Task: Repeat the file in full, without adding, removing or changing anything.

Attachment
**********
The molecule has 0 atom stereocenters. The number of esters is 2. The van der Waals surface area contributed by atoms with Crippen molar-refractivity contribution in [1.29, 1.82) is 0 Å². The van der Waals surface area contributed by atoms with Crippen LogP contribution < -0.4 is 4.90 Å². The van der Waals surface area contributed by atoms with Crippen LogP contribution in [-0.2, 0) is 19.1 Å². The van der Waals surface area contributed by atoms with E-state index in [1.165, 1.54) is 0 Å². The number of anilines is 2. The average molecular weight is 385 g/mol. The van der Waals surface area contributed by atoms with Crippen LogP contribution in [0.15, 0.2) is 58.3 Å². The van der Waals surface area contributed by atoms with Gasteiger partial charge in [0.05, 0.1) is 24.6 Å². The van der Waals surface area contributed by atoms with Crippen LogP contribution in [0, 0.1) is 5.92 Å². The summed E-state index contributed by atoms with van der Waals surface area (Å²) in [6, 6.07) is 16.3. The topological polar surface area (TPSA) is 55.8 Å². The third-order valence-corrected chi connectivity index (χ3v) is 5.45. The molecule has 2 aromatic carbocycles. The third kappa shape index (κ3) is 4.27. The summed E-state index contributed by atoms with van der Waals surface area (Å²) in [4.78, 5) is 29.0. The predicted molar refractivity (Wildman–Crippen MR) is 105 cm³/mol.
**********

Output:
The molecule has 0 atom stereocenters. The number of esters is 2. The van der Waals surface area contributed by atoms with Crippen molar-refractivity contribution in [1.29, 1.82) is 0 Å². The van der Waals surface area contributed by atoms with Crippen LogP contribution < -0.4 is 4.90 Å². The van der Waals surface area contributed by atoms with Crippen LogP contribution in [-0.2, 0) is 19.1 Å². The van der Waals surface area contributed by atoms with E-state index in [1.165, 1.54) is 0 Å². The number of anilines is 2. The average molecular weight is 385 g/mol. The van der Waals surface area contributed by atoms with Crippen LogP contribution in [0.15, 0.2) is 58.3 Å². The van der Waals surface area contributed by atoms with Gasteiger partial charge in [0.05, 0.1) is 24.6 Å². The van der Waals surface area contributed by atoms with Crippen LogP contribution in [0, 0.1) is 5.92 Å². The summed E-state index contributed by atoms with van der Waals surface area (Å²) in [6, 6.07) is 16.3. The topological polar surface area (TPSA) is 55.8 Å². The third-order valence-corrected chi connectivity index (χ3v) is 5.45. The molecule has 2 aromatic carbocycles. The third kappa shape index (κ3) is 4.27. The summed E-state index contributed by atoms with van der Waals surface area (Å²) in [4.78, 5) is 29.0. The predicted molar refractivity (Wildman–Crippen MR) is 105 cm³/mol.